Synergy is often present when people combine complementary skills:

  • In the military, special forces teams are composed of soldiers with individual specializations such as weapons, engineering, medicine, communications, and so forth.
  • On a basketball team, each member plays a particular position and fulfills specific functions. For example, the shooting guard makes the long shots and often guards the opposing team's best player, while the small forward scores near the basket and looks for rebounds and steals.
  • In a small jazz band, each musician plays a particular musical role, whether playing the melody, providing chordal harmony, outlining the harmonic fundamentals, or acting as the primary timekeeper.
  • In cross-functional business teams, disciplines such as sales, marketing, research, development, and finance are all represented. This design ensures that informed decisions can be made early in development cycles with participation from all parties. In contrast, passing responsibility sequentially from department to department increases the likelihood that costly downstream problems may crop up, requiring backtracking in the development process.

By embracing their diversity, each of these different types of teams can leverage synergy to deliver the greatest possible performances from limited resources.

Diversity Enables Innovation

Innovation, the process of creating new ideas and applying them to specific situations, depends on two types of thinking. Divergent thinking, generally associated with the humanities and the arts, is the process of generating many possible solutions to a problem. This type of thinking answers questions such as, "How can we do this better?" or "How many different uses are there for this product?" Convergent thinking, generally associated with mathematics and science, is the process of selecting a single solution to a problem. Aptitude tests questions typically require this kind of singular answer. Logic plays a strong part in convergent thinking.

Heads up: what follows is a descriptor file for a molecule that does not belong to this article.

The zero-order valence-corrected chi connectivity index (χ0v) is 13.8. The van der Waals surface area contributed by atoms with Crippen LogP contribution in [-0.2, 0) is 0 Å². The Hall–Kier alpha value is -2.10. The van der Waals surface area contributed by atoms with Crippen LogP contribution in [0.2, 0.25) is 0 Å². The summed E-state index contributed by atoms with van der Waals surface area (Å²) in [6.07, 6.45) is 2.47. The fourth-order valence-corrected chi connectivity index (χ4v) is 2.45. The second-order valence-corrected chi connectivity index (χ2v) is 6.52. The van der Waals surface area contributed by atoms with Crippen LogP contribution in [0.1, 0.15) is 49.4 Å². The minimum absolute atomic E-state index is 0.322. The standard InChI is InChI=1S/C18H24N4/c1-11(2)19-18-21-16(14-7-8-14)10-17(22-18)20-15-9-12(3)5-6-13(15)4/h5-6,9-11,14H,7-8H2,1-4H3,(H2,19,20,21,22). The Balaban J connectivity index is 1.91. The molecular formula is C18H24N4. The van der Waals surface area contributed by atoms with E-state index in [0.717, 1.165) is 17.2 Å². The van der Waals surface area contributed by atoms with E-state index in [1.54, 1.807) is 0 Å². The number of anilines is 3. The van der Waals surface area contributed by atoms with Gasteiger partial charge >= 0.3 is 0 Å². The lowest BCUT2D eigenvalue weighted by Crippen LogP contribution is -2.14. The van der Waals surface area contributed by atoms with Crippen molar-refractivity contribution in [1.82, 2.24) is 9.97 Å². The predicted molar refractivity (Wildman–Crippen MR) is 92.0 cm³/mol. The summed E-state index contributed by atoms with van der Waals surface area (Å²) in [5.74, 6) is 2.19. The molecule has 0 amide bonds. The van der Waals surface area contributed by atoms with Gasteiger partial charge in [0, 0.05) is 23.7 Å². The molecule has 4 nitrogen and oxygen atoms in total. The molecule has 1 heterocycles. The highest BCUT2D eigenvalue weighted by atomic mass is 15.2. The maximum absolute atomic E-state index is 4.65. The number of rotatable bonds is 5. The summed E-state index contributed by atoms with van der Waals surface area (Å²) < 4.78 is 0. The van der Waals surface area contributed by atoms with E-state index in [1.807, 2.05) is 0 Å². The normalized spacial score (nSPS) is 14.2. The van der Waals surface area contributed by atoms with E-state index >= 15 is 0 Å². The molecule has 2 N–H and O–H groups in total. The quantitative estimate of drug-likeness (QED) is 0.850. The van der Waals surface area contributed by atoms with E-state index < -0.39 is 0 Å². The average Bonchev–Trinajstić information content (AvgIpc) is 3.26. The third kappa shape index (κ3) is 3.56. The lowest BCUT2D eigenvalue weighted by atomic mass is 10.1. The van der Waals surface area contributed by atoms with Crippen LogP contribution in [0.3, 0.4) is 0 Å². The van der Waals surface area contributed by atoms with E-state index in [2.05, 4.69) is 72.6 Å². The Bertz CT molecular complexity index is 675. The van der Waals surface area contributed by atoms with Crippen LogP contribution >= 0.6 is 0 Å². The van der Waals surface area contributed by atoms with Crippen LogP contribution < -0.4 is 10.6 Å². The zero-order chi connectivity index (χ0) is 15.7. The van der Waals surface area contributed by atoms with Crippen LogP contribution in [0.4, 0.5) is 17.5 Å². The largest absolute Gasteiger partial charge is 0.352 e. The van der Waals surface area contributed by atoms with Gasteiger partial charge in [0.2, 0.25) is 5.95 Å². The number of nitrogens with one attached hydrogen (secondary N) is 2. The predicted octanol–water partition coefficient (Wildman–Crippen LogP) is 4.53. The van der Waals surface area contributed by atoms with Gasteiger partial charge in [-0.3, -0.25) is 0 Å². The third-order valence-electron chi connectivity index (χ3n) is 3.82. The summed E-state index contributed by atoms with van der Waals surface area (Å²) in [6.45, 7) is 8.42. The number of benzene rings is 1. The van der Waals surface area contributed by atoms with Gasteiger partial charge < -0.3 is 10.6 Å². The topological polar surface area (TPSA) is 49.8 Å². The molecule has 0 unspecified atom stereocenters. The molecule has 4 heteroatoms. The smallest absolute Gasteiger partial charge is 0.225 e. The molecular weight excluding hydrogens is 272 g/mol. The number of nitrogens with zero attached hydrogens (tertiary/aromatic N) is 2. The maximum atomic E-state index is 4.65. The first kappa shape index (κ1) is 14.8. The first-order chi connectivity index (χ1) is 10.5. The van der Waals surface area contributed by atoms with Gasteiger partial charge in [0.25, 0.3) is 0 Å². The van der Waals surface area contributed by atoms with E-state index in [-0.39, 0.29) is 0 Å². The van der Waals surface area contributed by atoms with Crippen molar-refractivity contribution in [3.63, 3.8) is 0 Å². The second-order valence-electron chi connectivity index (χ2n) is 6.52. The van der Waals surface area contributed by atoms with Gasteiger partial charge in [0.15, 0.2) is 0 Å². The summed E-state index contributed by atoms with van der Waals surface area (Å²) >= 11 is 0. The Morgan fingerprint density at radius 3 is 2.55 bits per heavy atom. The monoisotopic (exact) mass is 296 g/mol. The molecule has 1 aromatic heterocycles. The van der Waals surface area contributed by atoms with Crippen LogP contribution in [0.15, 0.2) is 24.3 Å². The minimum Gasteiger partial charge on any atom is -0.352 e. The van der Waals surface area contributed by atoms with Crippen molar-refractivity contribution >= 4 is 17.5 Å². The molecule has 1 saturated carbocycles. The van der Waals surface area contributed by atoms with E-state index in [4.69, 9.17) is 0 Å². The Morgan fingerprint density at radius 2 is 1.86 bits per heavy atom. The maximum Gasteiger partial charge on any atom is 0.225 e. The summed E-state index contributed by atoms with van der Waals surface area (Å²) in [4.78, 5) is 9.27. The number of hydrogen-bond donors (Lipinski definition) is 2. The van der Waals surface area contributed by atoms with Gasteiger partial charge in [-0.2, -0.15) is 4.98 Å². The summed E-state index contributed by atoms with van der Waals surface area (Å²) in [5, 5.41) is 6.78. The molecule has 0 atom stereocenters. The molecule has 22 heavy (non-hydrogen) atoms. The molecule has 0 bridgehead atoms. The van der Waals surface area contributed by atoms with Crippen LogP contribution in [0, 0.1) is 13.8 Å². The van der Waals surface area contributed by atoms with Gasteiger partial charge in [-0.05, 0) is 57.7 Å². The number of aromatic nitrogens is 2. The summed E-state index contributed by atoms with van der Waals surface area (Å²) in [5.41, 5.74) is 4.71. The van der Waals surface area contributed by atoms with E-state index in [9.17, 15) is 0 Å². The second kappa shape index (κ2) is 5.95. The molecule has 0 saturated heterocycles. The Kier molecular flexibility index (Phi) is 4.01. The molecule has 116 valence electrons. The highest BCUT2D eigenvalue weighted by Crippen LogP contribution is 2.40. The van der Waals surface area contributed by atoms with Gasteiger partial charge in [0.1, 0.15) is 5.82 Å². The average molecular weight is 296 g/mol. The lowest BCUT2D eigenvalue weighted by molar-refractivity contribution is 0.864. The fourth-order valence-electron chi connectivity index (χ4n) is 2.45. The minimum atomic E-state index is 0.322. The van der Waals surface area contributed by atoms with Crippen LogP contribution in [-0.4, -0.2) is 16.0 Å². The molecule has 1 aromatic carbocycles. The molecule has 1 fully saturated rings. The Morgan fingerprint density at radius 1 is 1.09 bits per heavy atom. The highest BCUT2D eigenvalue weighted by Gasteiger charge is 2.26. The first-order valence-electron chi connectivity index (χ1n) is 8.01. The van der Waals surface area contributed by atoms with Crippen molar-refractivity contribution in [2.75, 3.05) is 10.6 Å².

Innovation is a two-step process. In the first phase, divergent thinking generates many possible solutions to a problem. In the second phase, convergent thinking identifies the best of the solutions.

Jasjit Singh of INSEAD and Lee Fleming of Harvard Business School studied the success of individual inventors by analyzing the patent inventorship and citation data for more than half a million patented inventions. They found that diversity in thinking and relevant domain-specific experience is beneficial in both phases of innovation. Fresh perspectives can help to generate more unique solutions, while a wider range of experience and expertise can improve a team's ability to reject poor solutions. [3] The end result is that any selected solution is likely to be better. Without adequate diversity, a team may generate a smaller number of solutions, with less likelihood that one may be a desirable outlier. Additionally, they may fail to apply the critical thinking needed to weed out anything less than the best solution.

Diversity of Individuals Is an Asset